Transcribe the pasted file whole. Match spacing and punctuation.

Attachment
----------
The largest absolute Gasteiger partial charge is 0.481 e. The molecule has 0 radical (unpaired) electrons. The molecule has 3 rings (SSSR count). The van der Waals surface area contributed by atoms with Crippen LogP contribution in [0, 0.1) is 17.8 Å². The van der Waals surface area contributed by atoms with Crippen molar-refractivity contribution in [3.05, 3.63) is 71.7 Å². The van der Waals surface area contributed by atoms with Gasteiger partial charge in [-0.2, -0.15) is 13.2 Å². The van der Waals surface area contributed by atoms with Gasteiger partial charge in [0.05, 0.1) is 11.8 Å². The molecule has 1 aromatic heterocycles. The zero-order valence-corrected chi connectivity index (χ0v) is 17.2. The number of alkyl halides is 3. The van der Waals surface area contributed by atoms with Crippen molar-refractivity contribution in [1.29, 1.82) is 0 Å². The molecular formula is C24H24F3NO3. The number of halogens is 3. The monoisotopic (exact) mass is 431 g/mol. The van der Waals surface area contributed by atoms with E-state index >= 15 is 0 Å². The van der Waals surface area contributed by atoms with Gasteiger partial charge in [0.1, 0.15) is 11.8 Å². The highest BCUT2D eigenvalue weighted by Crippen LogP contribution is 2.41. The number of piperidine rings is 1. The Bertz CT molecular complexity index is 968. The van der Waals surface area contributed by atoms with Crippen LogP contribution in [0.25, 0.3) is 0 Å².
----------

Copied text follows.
The largest absolute Gasteiger partial charge is 0.481 e. The molecule has 0 radical (unpaired) electrons. The molecule has 3 rings (SSSR count). The van der Waals surface area contributed by atoms with Crippen LogP contribution in [0, 0.1) is 17.8 Å². The van der Waals surface area contributed by atoms with Crippen molar-refractivity contribution in [3.05, 3.63) is 71.7 Å². The van der Waals surface area contributed by atoms with Gasteiger partial charge in [-0.2, -0.15) is 13.2 Å². The van der Waals surface area contributed by atoms with Gasteiger partial charge in [0.05, 0.1) is 11.8 Å². The molecule has 1 aromatic heterocycles. The zero-order valence-corrected chi connectivity index (χ0v) is 17.2. The number of alkyl halides is 3. The van der Waals surface area contributed by atoms with Crippen molar-refractivity contribution in [1.29, 1.82) is 0 Å². The molecular formula is C24H24F3NO3. The number of halogens is 3. The monoisotopic (exact) mass is 431 g/mol. The van der Waals surface area contributed by atoms with E-state index >= 15 is 0 Å². The van der Waals surface area contributed by atoms with Gasteiger partial charge in [0.1, 0.15) is 11.8 Å². The highest BCUT2D eigenvalue weighted by Crippen LogP contribution is 2.41. The number of piperidine rings is 1. The Bertz CT molecular complexity index is 968. The van der Waals surface area contributed by atoms with Crippen LogP contribution in [0.25, 0.3) is 0 Å².